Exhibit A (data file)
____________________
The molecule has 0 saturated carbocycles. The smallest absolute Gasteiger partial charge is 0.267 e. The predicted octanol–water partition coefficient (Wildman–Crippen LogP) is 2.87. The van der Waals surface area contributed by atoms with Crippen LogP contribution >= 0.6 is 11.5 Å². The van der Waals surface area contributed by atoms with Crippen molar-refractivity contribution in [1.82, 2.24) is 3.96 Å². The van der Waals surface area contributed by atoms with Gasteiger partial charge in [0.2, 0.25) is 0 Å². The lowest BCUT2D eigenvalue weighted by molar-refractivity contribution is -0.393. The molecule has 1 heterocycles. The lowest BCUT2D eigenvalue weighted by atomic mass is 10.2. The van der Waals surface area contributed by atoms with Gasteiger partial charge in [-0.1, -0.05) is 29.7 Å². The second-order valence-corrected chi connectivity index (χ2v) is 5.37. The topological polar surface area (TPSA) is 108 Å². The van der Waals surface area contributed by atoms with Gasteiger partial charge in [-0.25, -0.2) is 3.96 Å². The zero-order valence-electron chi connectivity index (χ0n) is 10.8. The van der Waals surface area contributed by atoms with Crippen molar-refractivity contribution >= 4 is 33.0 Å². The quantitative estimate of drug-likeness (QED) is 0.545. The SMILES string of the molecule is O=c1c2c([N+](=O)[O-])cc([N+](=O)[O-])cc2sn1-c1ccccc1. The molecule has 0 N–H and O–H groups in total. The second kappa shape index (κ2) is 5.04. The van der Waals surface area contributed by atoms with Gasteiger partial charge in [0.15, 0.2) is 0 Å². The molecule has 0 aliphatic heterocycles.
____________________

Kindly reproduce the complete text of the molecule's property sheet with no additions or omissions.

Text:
The molecule has 0 saturated carbocycles. The smallest absolute Gasteiger partial charge is 0.267 e. The predicted octanol–water partition coefficient (Wildman–Crippen LogP) is 2.87. The van der Waals surface area contributed by atoms with Crippen LogP contribution >= 0.6 is 11.5 Å². The van der Waals surface area contributed by atoms with Crippen molar-refractivity contribution in [1.82, 2.24) is 3.96 Å². The van der Waals surface area contributed by atoms with Gasteiger partial charge in [0.2, 0.25) is 0 Å². The lowest BCUT2D eigenvalue weighted by molar-refractivity contribution is -0.393. The molecule has 1 heterocycles. The lowest BCUT2D eigenvalue weighted by atomic mass is 10.2. The van der Waals surface area contributed by atoms with Gasteiger partial charge in [-0.1, -0.05) is 29.7 Å². The second-order valence-corrected chi connectivity index (χ2v) is 5.37. The topological polar surface area (TPSA) is 108 Å². The van der Waals surface area contributed by atoms with Gasteiger partial charge in [-0.25, -0.2) is 3.96 Å². The zero-order valence-electron chi connectivity index (χ0n) is 10.8. The van der Waals surface area contributed by atoms with Crippen molar-refractivity contribution >= 4 is 33.0 Å². The quantitative estimate of drug-likeness (QED) is 0.545. The SMILES string of the molecule is O=c1c2c([N+](=O)[O-])cc([N+](=O)[O-])cc2sn1-c1ccccc1. The molecule has 0 N–H and O–H groups in total. The second kappa shape index (κ2) is 5.04. The van der Waals surface area contributed by atoms with Gasteiger partial charge in [0.15, 0.2) is 0 Å². The molecule has 0 aliphatic heterocycles.